The Hardy Trade Was Bad, But Not Because Of Carlos Gomez | Disciples of Uecker

Disciples of Uecker

We'd like to go to the Playoffs, that would be cool.

One big subject on the mind of Brewers fans and across the Brewers blogosphere lately has been Carlos Gomez, both at Bernie’s Crew and at Brew Crew Ball. There’s no doubt that Gomez has been disappointing this year: he’s posted a paltry line of .236/.289/.363. Even wOBA, which includes the value of his 10 SB to only 2 CS, only has him a .297. Given that wOBA is on the same scale as OBP, that’s simply not good.

All in all, that’s come out to a meager 0.4 wins above replacement in 233 plate appearances, which comes out to a sub-average 1.0 WAR over a full season of 600 plate appearances. That’s an incredibly disappointing return for an asset like Hardy, who, despite a down season, still was one of the best defensive shortstops around and had shown the ability to hit with power in the past, something that is incredibly rare at the position.

As Jim Breen mentions in the Bernie’s Crew post, the Red Sox reportedly offered Michael Bowden for J.J. Hardy. (Note: Any time this trade is mentioned, I have to point out this tweet from Jonah Keri). Bowden was part of a wave of Red Sox arms making noise around baseball, but was he really that good? In 2009 in AAA, Bowden was very unimpressive. Yes, he posted a 3.52 ERA, but nearly every peripheral number after that suggests he just wasn’t that good. His 6.2% HR/FB rate accounts for a half-decent FIP of 4.18. When it comes down to it, though I just don’t see a guy who posts a K rate of 6.2 with a BB rate of 3.3 (that’s a K/BB below 2.0) making a good or even competent starter in the major leagues. He’s been turned into a reliever, but given the low K rates, I’m not even convinced he can succeed in that role.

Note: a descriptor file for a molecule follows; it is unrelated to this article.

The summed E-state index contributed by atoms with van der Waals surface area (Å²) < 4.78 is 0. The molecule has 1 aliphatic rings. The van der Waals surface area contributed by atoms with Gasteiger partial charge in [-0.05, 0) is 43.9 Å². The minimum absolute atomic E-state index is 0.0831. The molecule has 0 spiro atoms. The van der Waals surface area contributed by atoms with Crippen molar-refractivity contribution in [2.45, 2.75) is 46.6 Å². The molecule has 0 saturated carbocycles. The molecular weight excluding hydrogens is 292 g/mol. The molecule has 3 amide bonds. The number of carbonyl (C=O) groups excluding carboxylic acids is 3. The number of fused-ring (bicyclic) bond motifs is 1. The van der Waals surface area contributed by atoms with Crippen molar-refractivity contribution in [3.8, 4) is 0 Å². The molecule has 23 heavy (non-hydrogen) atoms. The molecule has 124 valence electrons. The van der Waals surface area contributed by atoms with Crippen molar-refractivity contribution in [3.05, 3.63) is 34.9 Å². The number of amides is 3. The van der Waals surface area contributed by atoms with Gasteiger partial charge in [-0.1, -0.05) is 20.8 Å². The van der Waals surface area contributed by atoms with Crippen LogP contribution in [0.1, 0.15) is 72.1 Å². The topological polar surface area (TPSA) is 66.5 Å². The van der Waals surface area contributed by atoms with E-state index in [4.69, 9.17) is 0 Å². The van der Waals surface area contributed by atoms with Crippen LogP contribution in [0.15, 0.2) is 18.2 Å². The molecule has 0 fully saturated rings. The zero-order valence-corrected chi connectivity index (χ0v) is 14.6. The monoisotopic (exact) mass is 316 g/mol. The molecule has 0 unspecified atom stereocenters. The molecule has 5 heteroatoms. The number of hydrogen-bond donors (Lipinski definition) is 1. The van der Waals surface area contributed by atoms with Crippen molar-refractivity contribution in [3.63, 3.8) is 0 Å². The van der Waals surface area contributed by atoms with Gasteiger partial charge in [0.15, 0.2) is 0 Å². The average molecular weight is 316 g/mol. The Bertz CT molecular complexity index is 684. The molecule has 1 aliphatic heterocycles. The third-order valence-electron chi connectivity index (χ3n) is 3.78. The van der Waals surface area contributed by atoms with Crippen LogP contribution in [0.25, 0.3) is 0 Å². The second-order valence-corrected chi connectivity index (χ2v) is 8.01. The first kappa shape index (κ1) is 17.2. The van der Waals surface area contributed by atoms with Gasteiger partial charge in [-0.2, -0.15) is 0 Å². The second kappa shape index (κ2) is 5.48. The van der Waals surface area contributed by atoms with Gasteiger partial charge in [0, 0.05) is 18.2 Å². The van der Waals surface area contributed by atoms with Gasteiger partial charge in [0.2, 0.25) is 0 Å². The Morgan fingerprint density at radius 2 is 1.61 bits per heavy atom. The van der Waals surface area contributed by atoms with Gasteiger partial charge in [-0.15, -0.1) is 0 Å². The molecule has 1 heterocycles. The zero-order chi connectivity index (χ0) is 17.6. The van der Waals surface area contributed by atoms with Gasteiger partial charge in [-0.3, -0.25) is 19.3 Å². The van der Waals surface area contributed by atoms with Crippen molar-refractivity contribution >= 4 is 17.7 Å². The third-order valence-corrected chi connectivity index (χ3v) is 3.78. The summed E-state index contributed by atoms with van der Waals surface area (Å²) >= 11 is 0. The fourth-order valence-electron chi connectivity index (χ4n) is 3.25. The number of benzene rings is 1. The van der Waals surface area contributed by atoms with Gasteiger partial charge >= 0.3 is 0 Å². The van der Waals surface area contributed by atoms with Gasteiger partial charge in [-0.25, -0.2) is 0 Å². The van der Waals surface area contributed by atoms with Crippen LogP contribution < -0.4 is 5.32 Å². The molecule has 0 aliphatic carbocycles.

Breen suggests that the fact that Bowden was offered means that the Brewers likely had some solid offers on the table, in terms of pitching prospects. To me, what it suggests is that the market for J.J. Hardy was extremely low. How else could a player like Hardy, who despite the worst season of his life in 2009 had posted a remarkable 10.7 WAR from 2007-2009, only bring in mediocre pitching prospects or projects like Gomez? Hardy was just coming off being demoted to AAA. Even though other teams may have understood that he is a better player than he was in 2009, they had no reason to offer anything even approaching fair value for him. Demoting Hardy to AAA was just like shouting to the rest of the baseball world that you believe that he’s done; it’s a complete value killer.

Meanwhile, Alcides Escobar was climbing the organizational ladder, and his stock really couldn’t have been higher. By all accounts, he was the best fielding shortstop in minor league baseball and potentially in the MLB as well. His bat wasn’t great, but he showed decent contact skills in the minors and hit .298/.351/.411 with Nashville in 2009. This was probably the peak of Escobar’s value – now, and rather predictably, given the .240/.267/.300 minor league equivalency for that AAA line, Escobar is one of the worst hitting shortstops in the NL, and although his defense has shown flashes, there’s definitely no proof that it is better than J.J. Hardy’s.

It’s very easy for me to say it now, and given that this blog didn’t exist last year, it may just seem like hindsight is 20-20, but I had been saying this throughout the 2009 offseason that the proper course of action for the Brewers would be to trade Alcides Escobar, and not J.J. Hardy. Escobar’s value was at it’s peak, and Hardy would be under team control for an additional year due to his demotion to AAA and probably wouldn’t hit as poorly in 2010 as he did in 2009 – much of his issues were due to a .260 BABIP.